Rules that would govern the amount of water reservoir owners must release downstream and how much can be retained for human use were rejected for a second time on Tuesday on the grounds that they need more work.
The legislature’s Regulations Review Committee voted 10-2 to reject the “stream flow” rules, which were the second version the state Department of Environmental Protection had proposed, as required by a 2005 law.
At the committee’s meeting, DEP Commissioner Amey Marrella and two staff members made a pitch for the changes they’d made since the committee voted against the rules in October. Besides removing any controls on wells and other ground water sources, they had made some concessions to water companies and commercial water users to allow more water to remain above certain dams during winter and early spring.
But representatives of business, and water companies in particular, weren’t satisfied, and most committee members agreed.
“You have made great progress, but you are not there yet,” said the committee co-chair, state Sen. Joan V. Hartley, D-Waterbury. “You need more time.”
But the other co-chairman, state Rep. T.R. Rowe, R-Trumbull, disagreed. “We need to pass these regulations and be part of the solution,” he said.
One major objection to the rules was the DEP’s plans for classifying rivers and streams. The regulations put different requirements on reservoirs depending on the classification of downstream waterways, which could range from “1” for natural, unspoiled rivers and streams to “4” for industrial “working waterways.” Committee members said reservoir owners should know in advance how their waterways would be classified so they could calculate the impact of the regulations.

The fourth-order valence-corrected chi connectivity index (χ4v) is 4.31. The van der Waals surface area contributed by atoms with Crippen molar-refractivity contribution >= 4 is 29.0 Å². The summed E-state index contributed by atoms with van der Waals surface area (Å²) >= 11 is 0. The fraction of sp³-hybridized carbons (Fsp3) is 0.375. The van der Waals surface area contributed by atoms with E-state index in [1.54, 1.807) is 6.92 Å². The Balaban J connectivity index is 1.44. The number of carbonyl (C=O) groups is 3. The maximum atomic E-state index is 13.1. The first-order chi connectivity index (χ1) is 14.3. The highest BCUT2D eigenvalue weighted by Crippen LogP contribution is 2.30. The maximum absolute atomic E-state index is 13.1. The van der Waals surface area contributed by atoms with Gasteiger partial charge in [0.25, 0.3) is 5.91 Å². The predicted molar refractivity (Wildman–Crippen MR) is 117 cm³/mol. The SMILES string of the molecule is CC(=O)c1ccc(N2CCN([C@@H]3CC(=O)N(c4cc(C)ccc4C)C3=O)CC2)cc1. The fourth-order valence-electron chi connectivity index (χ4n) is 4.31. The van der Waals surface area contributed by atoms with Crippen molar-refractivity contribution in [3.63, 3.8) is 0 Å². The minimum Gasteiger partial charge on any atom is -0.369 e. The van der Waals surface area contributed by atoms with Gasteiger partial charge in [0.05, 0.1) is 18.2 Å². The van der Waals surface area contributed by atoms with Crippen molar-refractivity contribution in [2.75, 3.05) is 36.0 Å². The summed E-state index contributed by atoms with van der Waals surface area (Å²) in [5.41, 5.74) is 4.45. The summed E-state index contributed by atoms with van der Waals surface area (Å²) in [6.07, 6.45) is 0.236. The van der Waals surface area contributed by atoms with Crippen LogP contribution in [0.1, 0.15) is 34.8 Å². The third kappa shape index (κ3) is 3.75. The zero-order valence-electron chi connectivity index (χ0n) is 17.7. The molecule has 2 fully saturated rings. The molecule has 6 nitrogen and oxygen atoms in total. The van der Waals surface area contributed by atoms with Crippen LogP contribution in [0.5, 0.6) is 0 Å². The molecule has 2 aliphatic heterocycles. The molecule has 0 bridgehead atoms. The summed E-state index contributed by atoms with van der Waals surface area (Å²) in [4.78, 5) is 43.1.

The Connecticut Business and Industry Association agreed. “It’s not clear the state needs to use a classification system for every single river and stream,” its associate counsel, Eric Brown, said before the vote.
But his group’s greater quibble was with the 2005 law calling for these rules because of the “great differences of opinion” on how much authority the DEP ought to have. Even with the ground water issue set aside for now, its roots in the dispute between the city of Waterbury’s reservoirs and neighboring Washington made the matter of DEP’s authority unclear, he said.
But Robert LaFrance of the DEP’s legislative affairs office said that because the legislative commissioner’s office had recommended passage of the new stream flow rules, they were sound from a legal perspective. “We need to get back with the stakeholders, and that includes a whole variety of them, and find out what the next steps are going to be,” he said, adding, “We still have a statutory mandate to do certain things.”
David Sutherland, who worked on the regulations with many groups as head of government relations for the Nature Conservancy’s Connecticut chapter, said that he thought the water classification system was fair. Most public water supply rivers would have been classified either “3” or “4.”
Elizabeth Gara, who lobbies for the trade organization the Connecticut Water Works, said the group was relieved that the regulations failed. “I think no one disagrees that we need to supply water for both aquatic and human needs,” she said, adding, “We were very close to a middle ground” with the DEP on holding back more water during the winter and spring but that the department had not incorporated their requests.
LaFrance said the DEP had tried to compromise. “The agency worked very hard to try to come up with a compromise that everyone could live with. But we were a little short,” he said. “Our hope is that is all that it is — a little short. In order to move forward, I think we need to go back and talk to those folks and find out what we didn’t get right.”